A metal instrument with a curved, tapering form. The metal surface of the instrument has a blue and grey galvanized steel finish. At one side of the instrument are two clamps that are presumably meant to secure the instrument to the edge of a sturdy workbench. This would place the instrument at an orientation perpendicular to the one shown in the photos to this entry.
At the top of the instrument is a hand operated microtome mechanism and a sample chuck (also called a platen). The chuck can be advanced relative to the microtome mechanism using a crank at the base of the instrument. The rate of advance is adjusted using a switch at the base of the instrument. The setting is shown in a dial that is read through a window at the front of the instrument. There is no microtome blade in the blade clamp.
Near the chuck is a flattened metal orifice that is likely the release point for the pressurized C02 gas used in the sample freezing process.
A removable black plastic tray can be set on the top surface of the instrument, presumably to capture sections cut from a sample using the microtome.
Two large valve handles protrude from one side of the instrument, their ends pointing in opposite directions.
A black tube protrudes from the base of the instrument. This may attach to a tank of pressurized CO2 gas.
A second clear tube also emerges from the base. This is crimped using a metal clamp near its end.
Accession Number: 2023.MTS.6
Primary Materials: Iron Alloy
Dimensions (cm): Height = 55, Width = 26, Length = 26.
This gas cryostat was used to freeze and section tissue for mounting and staining fresh tissue. Samples were coated with a viscous glycerol gel and placed on the round chuck. Pressurized CO2 gas from an attached cylinder was released over the sample, freezing it through the cooling effect of the Joule–Thomson process. The frozen sample was then cut into thin sections using the attached microtome. Sections would then be mounted on microscope slides and dyed in order to facilitate diagnosis.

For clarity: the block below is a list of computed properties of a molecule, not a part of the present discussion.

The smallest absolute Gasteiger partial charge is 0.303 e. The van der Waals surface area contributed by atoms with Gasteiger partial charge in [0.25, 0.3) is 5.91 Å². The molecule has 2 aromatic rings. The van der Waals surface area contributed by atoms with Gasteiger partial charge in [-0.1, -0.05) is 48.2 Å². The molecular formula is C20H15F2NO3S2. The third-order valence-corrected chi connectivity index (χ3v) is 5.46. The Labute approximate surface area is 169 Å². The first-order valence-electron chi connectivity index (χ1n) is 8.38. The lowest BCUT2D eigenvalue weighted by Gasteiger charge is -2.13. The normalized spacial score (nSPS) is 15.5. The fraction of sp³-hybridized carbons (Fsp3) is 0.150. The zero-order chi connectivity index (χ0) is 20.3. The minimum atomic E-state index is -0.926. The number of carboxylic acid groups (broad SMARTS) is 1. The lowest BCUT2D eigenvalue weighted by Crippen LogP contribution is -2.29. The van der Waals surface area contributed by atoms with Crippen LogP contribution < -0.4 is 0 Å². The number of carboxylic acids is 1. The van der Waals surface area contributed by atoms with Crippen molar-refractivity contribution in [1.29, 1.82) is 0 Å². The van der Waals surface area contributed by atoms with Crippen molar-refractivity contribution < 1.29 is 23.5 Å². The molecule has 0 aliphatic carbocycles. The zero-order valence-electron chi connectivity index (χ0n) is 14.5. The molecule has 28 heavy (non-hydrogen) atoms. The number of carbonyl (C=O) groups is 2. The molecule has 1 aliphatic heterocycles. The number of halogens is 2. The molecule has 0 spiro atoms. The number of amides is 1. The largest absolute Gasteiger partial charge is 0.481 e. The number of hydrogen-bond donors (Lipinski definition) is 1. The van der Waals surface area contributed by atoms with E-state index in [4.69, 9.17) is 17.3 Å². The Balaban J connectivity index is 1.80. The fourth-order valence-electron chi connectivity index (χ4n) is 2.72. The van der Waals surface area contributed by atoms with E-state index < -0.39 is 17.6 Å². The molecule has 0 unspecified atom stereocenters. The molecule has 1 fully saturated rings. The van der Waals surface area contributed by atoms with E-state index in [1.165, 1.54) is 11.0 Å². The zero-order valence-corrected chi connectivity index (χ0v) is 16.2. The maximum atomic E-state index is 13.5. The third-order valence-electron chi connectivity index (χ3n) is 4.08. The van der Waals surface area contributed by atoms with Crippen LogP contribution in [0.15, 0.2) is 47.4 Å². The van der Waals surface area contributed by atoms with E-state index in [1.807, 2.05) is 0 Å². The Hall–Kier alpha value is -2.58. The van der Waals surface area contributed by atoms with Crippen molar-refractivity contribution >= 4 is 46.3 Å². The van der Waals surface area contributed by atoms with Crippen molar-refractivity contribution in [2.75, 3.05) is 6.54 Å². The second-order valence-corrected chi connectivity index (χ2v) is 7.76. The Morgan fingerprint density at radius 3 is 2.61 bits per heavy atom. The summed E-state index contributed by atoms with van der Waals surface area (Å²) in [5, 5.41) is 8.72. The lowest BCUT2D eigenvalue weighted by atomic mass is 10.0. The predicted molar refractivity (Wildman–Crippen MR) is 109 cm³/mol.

This artifact is in good cosmetic condition. There are small patches of dirt, and small areas of chipped paint, at various points on its outer surface. Some metal surfaces have superficial rust, for instance the arm that manipulates the microtome mechanism. There is no blade in the microtome mechanism.
Manufacturer: Jung AG, Heidelberg, Germany.
Date of Manufacture: c. 1960s.
The Mount Sinai Pathology Lab collection was transferred from a display case on the 6th floor of Mount Sinai Hospital (600 University Ave. Toronto, On) over several days in mid-December 2020.
Louis B. Wilson. (1905). “A Method for the Rapid Preparation of Fresh Tissues for the Microscope.” JAMA : the Journal of the American Medical Association XLV, no. 23: 1737–1737.
Anthony A. Gal. (2005). “The Centennial Anniversary of the Frozen Section Technique at the Mayo Clinic.” Archives of Pathology & Laboratory Medicine (1976) 129, no. 12 (2005): 1532–35.
The modern technique of frozen sample preparation was developed by brothers William Charles Mayo, both medical doctors, at the Mayo Clinic of Rochester, Minnesota in the first decade of the 20th century. (See Mayo 1905.) The technique greatly increased the speed of diagnosis through biopsy over the earlier method which required relatively lengthy preparation of the sample tissue.
The Spencer Freezing Microtome was developed to facilitate the process. This artifact is a development of that instrument. (See Gal 2015.)
By the 1970s, gas cryostats had been developed with the sample and microtome housed in a refrigerated box. This is now the standard instrument.
- Donated to UTSIC